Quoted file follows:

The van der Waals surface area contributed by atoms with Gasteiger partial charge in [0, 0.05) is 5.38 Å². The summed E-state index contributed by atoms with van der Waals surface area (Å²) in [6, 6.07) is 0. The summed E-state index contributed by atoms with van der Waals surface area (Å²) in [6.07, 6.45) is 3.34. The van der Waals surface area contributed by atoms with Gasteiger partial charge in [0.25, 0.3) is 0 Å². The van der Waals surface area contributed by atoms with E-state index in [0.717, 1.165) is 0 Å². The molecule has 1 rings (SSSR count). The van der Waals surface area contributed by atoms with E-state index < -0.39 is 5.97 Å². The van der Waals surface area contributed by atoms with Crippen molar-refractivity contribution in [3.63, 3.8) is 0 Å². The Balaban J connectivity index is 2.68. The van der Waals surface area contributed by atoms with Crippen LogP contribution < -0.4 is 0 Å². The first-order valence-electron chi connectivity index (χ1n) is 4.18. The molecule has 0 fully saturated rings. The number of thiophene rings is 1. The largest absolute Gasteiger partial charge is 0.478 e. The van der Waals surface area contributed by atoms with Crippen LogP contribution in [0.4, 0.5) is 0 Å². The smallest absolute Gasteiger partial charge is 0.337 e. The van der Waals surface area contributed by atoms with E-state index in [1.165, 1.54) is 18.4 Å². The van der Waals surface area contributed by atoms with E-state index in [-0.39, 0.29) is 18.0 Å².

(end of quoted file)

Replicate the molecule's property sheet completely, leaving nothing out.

The van der Waals surface area contributed by atoms with Gasteiger partial charge in [0, 0.05) is 5.38 Å². The summed E-state index contributed by atoms with van der Waals surface area (Å²) in [6, 6.07) is 0. The summed E-state index contributed by atoms with van der Waals surface area (Å²) in [6.07, 6.45) is 3.34. The van der Waals surface area contributed by atoms with Gasteiger partial charge in [0.25, 0.3) is 0 Å². The van der Waals surface area contributed by atoms with E-state index in [0.717, 1.165) is 0 Å². The molecule has 1 rings (SSSR count). The van der Waals surface area contributed by atoms with E-state index < -0.39 is 5.97 Å². The van der Waals surface area contributed by atoms with Crippen molar-refractivity contribution in [3.63, 3.8) is 0 Å². The Balaban J connectivity index is 2.68. The van der Waals surface area contributed by atoms with Crippen LogP contribution < -0.4 is 0 Å². The first-order valence-electron chi connectivity index (χ1n) is 4.18. The molecule has 0 fully saturated rings. The number of thiophene rings is 1. The largest absolute Gasteiger partial charge is 0.478 e. The van der Waals surface area contributed by atoms with Crippen LogP contribution in [0.4, 0.5) is 0 Å². The smallest absolute Gasteiger partial charge is 0.337 e. The van der Waals surface area contributed by atoms with E-state index in [1.165, 1.54) is 18.4 Å². The van der Waals surface area contributed by atoms with E-state index in [-0.39, 0.29) is 18.0 Å².